In the end you may end up saying (or coming to a conclusion) that the pruis isnt actually better for the environment than normal petrol or diesel power cars. The high pollution generated when creating the components, to the repairing costs of dead components down the track (decades later as it may be, but still expensive, and generating more pollution to replace dead components) backed up by the initial cost of the Pruis helps hinder the overall successfullness of the pruis of being named “a cheap, cleaner way”

    My final thought: Id rather spend 40-50k on an audi A4 with a slow-guzzling diesel engine, which produces more power and less overall pollution than gasoline and petrol engines (40% less fuel)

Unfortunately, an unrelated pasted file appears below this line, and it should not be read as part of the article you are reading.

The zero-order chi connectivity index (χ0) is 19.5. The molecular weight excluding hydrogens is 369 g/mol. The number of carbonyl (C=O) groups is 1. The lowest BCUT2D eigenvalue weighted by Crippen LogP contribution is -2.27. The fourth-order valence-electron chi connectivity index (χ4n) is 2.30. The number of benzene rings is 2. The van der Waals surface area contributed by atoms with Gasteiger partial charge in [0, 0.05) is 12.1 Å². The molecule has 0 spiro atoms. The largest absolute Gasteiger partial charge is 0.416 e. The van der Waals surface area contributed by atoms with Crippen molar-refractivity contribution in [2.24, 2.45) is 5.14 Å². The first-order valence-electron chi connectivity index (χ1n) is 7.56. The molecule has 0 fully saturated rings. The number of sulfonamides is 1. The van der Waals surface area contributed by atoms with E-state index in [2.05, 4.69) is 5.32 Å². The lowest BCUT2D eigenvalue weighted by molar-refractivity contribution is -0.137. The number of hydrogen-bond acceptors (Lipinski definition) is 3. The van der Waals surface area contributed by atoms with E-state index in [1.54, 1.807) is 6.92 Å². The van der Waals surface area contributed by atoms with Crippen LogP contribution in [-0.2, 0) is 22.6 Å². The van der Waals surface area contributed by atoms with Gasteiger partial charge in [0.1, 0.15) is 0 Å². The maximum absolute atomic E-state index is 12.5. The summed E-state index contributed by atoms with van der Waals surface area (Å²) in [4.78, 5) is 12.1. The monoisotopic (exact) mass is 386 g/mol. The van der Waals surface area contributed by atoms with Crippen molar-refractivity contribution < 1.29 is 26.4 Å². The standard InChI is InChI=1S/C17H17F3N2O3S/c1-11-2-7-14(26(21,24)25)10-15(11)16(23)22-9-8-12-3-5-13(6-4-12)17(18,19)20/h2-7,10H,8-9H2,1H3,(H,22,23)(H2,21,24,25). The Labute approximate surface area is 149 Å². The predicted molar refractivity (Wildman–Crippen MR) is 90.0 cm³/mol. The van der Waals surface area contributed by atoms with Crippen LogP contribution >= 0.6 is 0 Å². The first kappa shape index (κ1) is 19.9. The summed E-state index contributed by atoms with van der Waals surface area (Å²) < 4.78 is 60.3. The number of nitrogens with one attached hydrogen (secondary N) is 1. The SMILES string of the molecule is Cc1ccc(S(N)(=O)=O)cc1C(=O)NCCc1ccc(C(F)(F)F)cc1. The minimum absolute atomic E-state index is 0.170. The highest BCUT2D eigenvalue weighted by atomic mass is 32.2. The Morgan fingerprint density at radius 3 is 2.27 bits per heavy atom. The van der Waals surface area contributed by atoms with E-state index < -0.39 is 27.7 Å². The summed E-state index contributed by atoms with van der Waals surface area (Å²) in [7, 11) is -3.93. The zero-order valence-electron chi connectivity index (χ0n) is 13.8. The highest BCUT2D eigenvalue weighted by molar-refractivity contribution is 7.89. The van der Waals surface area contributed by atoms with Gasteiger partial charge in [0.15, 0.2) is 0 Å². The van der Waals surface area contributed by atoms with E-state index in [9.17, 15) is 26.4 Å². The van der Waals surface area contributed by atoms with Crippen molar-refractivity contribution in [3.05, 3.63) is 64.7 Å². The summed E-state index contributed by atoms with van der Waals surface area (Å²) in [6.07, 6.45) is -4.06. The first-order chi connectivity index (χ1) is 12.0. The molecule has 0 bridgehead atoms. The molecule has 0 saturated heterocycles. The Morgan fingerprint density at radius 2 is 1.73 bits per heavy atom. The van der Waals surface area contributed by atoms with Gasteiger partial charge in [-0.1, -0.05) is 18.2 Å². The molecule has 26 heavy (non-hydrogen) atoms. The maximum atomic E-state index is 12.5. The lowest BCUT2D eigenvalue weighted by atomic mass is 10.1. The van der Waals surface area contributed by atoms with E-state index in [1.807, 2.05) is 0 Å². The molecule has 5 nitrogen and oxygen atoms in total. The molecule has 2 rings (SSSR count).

…or a homemade electric car (wait a sec, i might be contradicting myself with the powercells…:$)

    :D hope this posts helps with pepl and cars : )

    IronLung

  10. Its all garbage…if the world is “globally warming” how come they are putting taxes on carbon use as apposed to banning it all together? Clean air would be nicer but no one is saving anything, the only good thing that is comming out of this whole ordeal is that people are making cars get more miles per gallon,hence saving me money.

Comments are closed. If you have something you really want to say, email editors@gadgetopia.com and we‘ll get it added for you.